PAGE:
On February 6, 2018, the Federal Government introduced Bill C-68 which would restore protections to fish and their habitat removed by the 2012 amendments to the Fisheries Act. The proposed amendments are also intended to provide better certainty for the industry, safeguard the long-term sustainability of marine resources, and ensure that the Fisheries Act provides strong and meaningful protection for fish and their habitat.
Restoration of protections for fish and fish habitat
One of the key features of the proposed amendments is the restoration of the prohibition against harming all fish and fish habitat, which were protected under the Fisheries Act, prior to 2012. The 2012 amendments limited the scope of protections so that only fish and habitat related to a commercial, recreational or Aboriginal fishery were protected. The 2018 proposed amendments would also reintroduce prohibitions on the harmful alteration, disruption and destruction of fish habitat, frequently referred to as “HADD”, which includes the prohibition on “the death of fish by means other than fishing”.
The reintroduction of the prohibition on HADD has the potential to reestablish prior uncertainties regarding the determination of what constitutes HADD. Previously, HADD has been interpreted to include more fleeting or temporary impacts on fish and their habitat.
Increased certainty for the industry
Another significant feature of the proposed amendments is the creation of designated classes of projects that would always require ministerial permits, to be classified as “designated projects.” Designated projects are expected to be large scale projects that will be identified based on their potential impact on fish and fish habitat. Under the existing Act, authorizations are determined on a project-by-project basis. Through the establishment of the new designated project classification, Fisheries and Oceans Canada aims to provide greater certainty for stakeholders around processes and timelines. Projects that are not listed as designated projects will continue to be reviewed under the current practice of issuing letters of advice and ministerial authorizations.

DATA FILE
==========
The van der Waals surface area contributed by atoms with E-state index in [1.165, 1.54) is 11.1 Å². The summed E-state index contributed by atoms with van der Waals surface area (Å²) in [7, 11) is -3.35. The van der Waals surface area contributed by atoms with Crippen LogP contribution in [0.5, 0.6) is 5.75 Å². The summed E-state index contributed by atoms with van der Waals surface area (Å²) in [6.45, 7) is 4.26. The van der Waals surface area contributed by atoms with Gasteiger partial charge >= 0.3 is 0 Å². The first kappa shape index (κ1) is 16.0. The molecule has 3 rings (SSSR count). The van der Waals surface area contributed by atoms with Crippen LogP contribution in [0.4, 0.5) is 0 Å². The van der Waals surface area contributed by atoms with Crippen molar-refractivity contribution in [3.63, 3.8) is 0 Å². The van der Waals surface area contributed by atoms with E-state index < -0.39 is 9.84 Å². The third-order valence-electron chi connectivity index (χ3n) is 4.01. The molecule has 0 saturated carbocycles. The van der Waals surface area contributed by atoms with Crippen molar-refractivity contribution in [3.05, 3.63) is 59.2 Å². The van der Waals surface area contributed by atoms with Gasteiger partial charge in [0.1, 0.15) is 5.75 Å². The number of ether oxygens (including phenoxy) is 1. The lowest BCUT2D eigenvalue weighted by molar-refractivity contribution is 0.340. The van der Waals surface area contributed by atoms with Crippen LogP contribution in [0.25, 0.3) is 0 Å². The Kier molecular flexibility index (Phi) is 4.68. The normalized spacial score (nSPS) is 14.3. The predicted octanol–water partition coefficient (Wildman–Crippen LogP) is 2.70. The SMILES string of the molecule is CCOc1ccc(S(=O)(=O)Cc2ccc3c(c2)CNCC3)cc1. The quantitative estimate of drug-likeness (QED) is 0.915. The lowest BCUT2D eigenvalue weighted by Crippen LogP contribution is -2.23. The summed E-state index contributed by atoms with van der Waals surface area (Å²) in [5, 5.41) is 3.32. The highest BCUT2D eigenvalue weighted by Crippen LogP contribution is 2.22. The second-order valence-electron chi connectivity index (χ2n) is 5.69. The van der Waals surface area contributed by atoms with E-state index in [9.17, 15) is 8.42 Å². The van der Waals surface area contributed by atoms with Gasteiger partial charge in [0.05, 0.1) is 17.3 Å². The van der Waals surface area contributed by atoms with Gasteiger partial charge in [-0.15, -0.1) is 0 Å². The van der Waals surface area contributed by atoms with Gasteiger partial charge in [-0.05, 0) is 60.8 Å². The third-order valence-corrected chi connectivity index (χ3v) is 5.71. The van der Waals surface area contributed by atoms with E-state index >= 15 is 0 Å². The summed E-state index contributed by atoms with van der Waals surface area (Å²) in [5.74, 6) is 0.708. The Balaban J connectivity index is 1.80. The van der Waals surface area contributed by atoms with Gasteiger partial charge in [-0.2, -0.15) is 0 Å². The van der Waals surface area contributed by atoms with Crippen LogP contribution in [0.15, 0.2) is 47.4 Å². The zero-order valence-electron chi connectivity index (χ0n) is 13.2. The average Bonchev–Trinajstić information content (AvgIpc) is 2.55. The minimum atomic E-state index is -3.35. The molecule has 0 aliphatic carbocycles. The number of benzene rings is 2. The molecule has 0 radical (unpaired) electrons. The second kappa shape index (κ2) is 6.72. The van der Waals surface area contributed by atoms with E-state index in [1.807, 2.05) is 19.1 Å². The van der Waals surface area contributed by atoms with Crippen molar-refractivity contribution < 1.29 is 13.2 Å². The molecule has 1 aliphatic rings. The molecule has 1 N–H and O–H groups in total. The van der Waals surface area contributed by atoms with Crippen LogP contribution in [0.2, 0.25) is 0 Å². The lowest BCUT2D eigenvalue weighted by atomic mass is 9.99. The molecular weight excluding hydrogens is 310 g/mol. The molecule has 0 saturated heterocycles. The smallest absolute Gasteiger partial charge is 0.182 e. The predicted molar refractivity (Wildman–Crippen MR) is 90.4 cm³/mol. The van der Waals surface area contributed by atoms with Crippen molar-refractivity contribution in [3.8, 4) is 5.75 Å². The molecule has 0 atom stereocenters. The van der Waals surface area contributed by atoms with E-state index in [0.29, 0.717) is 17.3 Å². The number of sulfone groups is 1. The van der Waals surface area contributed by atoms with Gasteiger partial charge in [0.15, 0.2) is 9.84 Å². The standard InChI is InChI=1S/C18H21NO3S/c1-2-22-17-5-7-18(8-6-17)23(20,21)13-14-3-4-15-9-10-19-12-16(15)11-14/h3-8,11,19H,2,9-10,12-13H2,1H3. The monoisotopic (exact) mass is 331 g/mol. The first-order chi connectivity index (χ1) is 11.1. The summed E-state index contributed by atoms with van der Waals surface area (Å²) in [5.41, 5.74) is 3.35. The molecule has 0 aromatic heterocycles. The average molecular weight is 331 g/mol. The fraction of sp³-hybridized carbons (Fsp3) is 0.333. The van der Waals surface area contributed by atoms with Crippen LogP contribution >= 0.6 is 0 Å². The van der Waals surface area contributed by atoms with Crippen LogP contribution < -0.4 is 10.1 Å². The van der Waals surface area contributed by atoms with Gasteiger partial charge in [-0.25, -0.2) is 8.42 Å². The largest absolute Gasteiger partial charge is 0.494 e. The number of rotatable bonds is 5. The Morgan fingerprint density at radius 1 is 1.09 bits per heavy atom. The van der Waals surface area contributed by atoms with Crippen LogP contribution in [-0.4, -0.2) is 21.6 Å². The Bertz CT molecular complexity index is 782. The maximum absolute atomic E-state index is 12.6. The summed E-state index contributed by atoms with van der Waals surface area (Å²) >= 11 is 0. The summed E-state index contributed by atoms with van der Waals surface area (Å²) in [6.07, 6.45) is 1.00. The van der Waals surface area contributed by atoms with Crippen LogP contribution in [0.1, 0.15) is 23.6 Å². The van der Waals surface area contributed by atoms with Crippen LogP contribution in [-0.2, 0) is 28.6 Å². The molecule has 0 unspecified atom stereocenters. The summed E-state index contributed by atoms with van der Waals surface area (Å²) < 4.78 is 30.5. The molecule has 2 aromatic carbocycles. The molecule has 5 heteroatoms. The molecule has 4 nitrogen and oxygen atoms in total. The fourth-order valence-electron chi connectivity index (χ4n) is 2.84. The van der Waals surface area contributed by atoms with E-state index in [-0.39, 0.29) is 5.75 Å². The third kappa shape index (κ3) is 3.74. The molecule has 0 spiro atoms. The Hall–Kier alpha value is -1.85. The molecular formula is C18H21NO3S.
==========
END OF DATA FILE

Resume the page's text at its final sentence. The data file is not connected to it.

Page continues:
In addition, Bill-68 proposes the development of codes of practice, developed in collaboration with stakeholders, Indigenous peoples, provinces and territories and environmental groups, which will serve as guidance documents for project proponents on how to avoid impacts on fish and fish habitat, and ensure compliance with the Act.
Long-term sustainability of marine resources
Bill C-68 would also require Fisheries and Oceans Canada to consider whether a proposed development project gives priority to the restoration of degraded fish habitats. The Federal Government proposes the introduction of a requirement to create and publish habitat restoration plans on a public registry following the designation of an area as ecologically significant and where habitat restoration is needed. The Minister will also be given the ability to create regulations related to the restoration of fish habitat and the rebuilding of fish stocks.
The proposed amendments include a new prohibition on harm to ecologically significant areas, while at the same time allowing the Minister to issue authorizations to carry out work in these areas, if satisfied that avoidance and mitigation measures may be implemented to achieve objectives for the restoration and protection of fish and fish habitat. The use of fish habitat banks, in particular, has been endorsed as a means for proponents to carry out a conservation project within the same area where it is proposing to carry out work that will impact fish habitat, thereby fulfilling its obligations under the new amendments.
Reconciliation with Indigenous peoples
The proposed amendments to the Fisheries Act are also intended to advance reconciliation with Indigenous peoples by increasing their participation in decision-making and management under the Act. This would include the consideration of traditional knowledge of Indigenous peoples with respect to decision-making under the Act and in support of the proposed changes to the Act, as well as the introduction of a modernized fish habitat protection program designed to enhance partnership opportunities with Indigenous communities for the conservation and protection of fish and fish habitat.
The announcement of Bill C-68, entitled “An Act to amend the Fisheries Act and other Acts in consequence”, followed a lengthy period of review and public consultation that began in 2016. Following on Bill C-68, the Minister of Environment introduced Bill C-69 on February 8, 2018, which proposes a major overhaul of the federal environmental impact assessment process and would result in the replacement of the National Energy Board and amendment to the Navigation Protection Act.